The Built Ford Tough 225, presented by the Greater Cincinnati Ford Dealers, is 150 laps around the Kentucky Speedway's 1.5 mile, D shaped, tri oval. This very spacious track has plenty of room from side by side racing from its upper and lower grooves.

The race has 39 entries meaning three of the teams will have to go home after qualifying. 15 of those entries are on the "go or go home list" meaning they are not guaranteed a starting berth in the field and will have to race their way into the starting lineup on speed. That means the Saturday afternoon qualifying session could get a little dramatic.

The defending race champion is Johnny Benson.

Saturday night will mark the series' 10th visit to the Kentucky Speedway. Amazingly, the last nine races has produced nine different winners. Drivers in the field for the race, who have a really great chance of becoming Kentucky's first repeat winners, include Ron Hornaday Jr, Mike Skinner and Dennis Setzer.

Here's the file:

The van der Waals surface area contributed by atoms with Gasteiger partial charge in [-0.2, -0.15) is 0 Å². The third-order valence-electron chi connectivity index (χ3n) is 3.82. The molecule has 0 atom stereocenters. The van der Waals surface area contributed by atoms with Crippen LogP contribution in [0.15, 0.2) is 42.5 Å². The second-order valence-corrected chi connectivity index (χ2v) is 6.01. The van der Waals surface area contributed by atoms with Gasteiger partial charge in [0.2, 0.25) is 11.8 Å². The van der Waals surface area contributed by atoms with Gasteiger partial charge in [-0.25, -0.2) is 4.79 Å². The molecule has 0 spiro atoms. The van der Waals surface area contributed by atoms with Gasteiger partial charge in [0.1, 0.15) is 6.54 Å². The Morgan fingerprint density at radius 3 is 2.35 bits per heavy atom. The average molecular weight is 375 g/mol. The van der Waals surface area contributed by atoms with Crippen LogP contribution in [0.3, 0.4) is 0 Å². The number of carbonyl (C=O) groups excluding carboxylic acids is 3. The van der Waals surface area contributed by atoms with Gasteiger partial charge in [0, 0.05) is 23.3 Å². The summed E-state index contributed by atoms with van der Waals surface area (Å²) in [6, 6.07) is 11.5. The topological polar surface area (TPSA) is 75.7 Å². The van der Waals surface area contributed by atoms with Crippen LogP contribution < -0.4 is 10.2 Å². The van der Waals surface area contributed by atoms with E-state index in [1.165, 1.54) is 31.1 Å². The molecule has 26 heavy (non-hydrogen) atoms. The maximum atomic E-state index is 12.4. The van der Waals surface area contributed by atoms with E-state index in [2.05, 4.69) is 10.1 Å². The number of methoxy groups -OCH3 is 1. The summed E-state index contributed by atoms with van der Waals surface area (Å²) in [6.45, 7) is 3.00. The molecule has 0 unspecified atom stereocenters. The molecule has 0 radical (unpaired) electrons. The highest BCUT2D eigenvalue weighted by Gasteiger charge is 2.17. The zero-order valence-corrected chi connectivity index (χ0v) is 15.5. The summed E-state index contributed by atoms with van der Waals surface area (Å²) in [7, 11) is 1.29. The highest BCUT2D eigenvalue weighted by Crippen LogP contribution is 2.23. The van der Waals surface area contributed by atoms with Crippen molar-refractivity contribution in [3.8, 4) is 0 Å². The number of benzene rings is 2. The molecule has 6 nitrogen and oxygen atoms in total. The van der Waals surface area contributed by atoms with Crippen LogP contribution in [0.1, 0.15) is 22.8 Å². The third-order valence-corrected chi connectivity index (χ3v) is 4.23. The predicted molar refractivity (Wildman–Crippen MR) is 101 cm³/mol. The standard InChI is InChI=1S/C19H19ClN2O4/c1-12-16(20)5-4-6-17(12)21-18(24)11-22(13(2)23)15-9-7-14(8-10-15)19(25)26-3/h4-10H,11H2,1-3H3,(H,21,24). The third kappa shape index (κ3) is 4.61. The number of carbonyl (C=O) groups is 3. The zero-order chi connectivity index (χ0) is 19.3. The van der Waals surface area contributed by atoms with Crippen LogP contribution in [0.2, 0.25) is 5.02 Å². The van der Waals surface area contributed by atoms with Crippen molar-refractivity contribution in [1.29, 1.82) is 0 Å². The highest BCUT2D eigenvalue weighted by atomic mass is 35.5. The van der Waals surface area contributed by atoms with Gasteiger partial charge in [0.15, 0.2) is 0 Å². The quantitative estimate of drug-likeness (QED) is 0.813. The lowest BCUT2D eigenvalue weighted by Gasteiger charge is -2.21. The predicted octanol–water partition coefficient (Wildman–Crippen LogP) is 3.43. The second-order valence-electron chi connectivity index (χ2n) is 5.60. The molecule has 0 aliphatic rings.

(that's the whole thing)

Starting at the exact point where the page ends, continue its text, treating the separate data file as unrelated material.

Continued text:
After winning the last two series' races, Ron Hornaday Jr will be gunning for his third consecutive win Saturday night en route to seeking his fourth series championship. Hornaday tops the series' points standings going into the Kentucky race and leads Matt Crafton by 76 points.

The series owner's points championship reflects the Hornaday vs. Kyle Busch battles we've seen all season long. DeLana Harvick, Hornaday's team owner, leads the standings. Billy Ballew, Busch's owner, is ranked second but only 31 points away.

The really interesting points battle involves the Raybestos Rookie Of The Year title. Tayler Malsam, from Randy Moss Motorsports, holds a one point lead over Johnny Sauter, from Curb Motorsports, in a tight race that has been going on all season long.

The series' manufacturer's title is also too close to call. Toyota leads the standings with 84 points followed closely by Chevrolet with 76 points. Ford has 48 points, Dodge has 34.

The race will be broadcast live Saturday afternoon by the Speed Channel beginning at 6:30 pm eastern time.